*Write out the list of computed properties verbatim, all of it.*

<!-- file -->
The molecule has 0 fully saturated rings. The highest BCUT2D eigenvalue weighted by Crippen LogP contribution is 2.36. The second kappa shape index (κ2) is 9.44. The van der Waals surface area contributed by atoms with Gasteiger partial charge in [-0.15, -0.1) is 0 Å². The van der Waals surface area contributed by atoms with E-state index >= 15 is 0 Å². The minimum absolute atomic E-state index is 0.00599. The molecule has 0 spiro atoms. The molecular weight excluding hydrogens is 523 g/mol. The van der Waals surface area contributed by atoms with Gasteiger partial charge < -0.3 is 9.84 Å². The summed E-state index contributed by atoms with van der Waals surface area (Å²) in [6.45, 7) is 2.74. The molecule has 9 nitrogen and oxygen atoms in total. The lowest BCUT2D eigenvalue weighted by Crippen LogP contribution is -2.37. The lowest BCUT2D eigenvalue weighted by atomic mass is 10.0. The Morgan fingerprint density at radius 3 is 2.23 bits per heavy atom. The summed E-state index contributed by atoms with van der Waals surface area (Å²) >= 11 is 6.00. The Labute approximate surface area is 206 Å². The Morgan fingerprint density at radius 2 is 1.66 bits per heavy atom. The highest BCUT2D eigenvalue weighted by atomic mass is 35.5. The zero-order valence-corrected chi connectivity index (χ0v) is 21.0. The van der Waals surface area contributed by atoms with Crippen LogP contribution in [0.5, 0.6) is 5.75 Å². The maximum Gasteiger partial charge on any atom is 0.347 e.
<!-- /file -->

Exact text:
The molecule has 0 fully saturated rings. The highest BCUT2D eigenvalue weighted by Crippen LogP contribution is 2.36. The second kappa shape index (κ2) is 9.44. The van der Waals surface area contributed by atoms with Gasteiger partial charge in [-0.15, -0.1) is 0 Å². The van der Waals surface area contributed by atoms with E-state index >= 15 is 0 Å². The minimum absolute atomic E-state index is 0.00599. The molecule has 0 spiro atoms. The molecular weight excluding hydrogens is 523 g/mol. The van der Waals surface area contributed by atoms with Gasteiger partial charge < -0.3 is 9.84 Å². The summed E-state index contributed by atoms with van der Waals surface area (Å²) in [6.45, 7) is 2.74. The molecule has 9 nitrogen and oxygen atoms in total. The lowest BCUT2D eigenvalue weighted by Crippen LogP contribution is -2.37. The lowest BCUT2D eigenvalue weighted by atomic mass is 10.0. The Morgan fingerprint density at radius 3 is 2.23 bits per heavy atom. The summed E-state index contributed by atoms with van der Waals surface area (Å²) >= 11 is 6.00. The Labute approximate surface area is 206 Å². The Morgan fingerprint density at radius 2 is 1.66 bits per heavy atom. The highest BCUT2D eigenvalue weighted by atomic mass is 35.5. The zero-order valence-corrected chi connectivity index (χ0v) is 21.0. The van der Waals surface area contributed by atoms with Crippen LogP contribution in [0.5, 0.6) is 5.75 Å². The maximum Gasteiger partial charge on any atom is 0.347 e.